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Retreating to hyper-retro technology is no answer to security

By November 20, 2018Uncategorized
technology secret confidential sensitive data security secure

There’s a story out there that Vladimir Putin has begun using a pen to write confidential notes. You read other reports of people reverting to typewriters to secure their privacy.

People are doing that because on a PC or a Mac, there’s the possibility of a keylogger recording what you type and sharing that information.

The problem now is that these old ways of doing things privately and securely were very effective, but new technology can work directly against what used to work so well.

Say Putin writes down some top secret instruction. But I could then use my phone to photograph it and have that picture disseminated to billions of people within seconds. Also, casually written information can’t be encrypted unless you have a code – which the other guy also needs to have – or an Enigma-type machine standing by.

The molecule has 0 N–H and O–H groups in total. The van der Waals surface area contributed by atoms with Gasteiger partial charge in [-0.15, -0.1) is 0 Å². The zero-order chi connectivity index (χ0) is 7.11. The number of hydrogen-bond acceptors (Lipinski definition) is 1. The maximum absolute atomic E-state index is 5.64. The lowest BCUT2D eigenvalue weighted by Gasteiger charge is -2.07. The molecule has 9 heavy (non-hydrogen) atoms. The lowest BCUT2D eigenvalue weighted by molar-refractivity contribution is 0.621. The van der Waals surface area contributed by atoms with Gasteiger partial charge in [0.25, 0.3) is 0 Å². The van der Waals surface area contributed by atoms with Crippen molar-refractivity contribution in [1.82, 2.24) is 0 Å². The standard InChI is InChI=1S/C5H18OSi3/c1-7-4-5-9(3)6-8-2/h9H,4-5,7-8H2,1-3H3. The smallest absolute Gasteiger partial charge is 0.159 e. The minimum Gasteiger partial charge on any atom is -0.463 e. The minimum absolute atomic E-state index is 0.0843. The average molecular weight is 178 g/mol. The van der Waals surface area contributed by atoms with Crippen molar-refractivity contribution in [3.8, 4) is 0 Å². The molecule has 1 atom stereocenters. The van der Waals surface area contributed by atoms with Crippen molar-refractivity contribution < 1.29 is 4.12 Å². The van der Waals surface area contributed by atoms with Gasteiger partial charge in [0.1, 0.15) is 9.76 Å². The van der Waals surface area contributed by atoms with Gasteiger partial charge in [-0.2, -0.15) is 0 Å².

So it’s actually even more insecure. It’s like saying a bow and arrow is an effective weapon because it’s silent. Well yes, it is, and it would have a certain element of surprise on the battlefield. But it’s ineffective against an enemy with night sight goggles, drones and a gun that can shoot the guy almost while the arrow is in mid-air.

Security breaches can’t be prevented by reverting to old technology. Even shredding paper doesn’t work. There was a guy in the Canada whose son shredded thousands of dollars worth of high denomination bills. It turned out there’s a department in the US Treasury that will rebuild damaged, even shredded, money and honour its value again.

Burning paper may work, but it has to be given to someone – and then become at risk of interception – before it has any use as a means of communication.

Also filing cabinets can be raided and again, once a photo of an analogue document crosses into the digital domain it has a premium value.

Your photo of that hand-written note from Vladimir Putin would treble the impression that he was attempting to be surreptitious, that he had something really secretive to hide. And of course, a handwriting expert could confirm that it’s in his hand.

If a digital communication with the top-secret instruction was hacked, he could always claim it was someone else, or generated by a machine.

It’s still the case that if you really want to keep something secret, it’s best not to tell anyone.

But if you need to get information out there, don’t think that by going back a century, you can outwit your adversaries.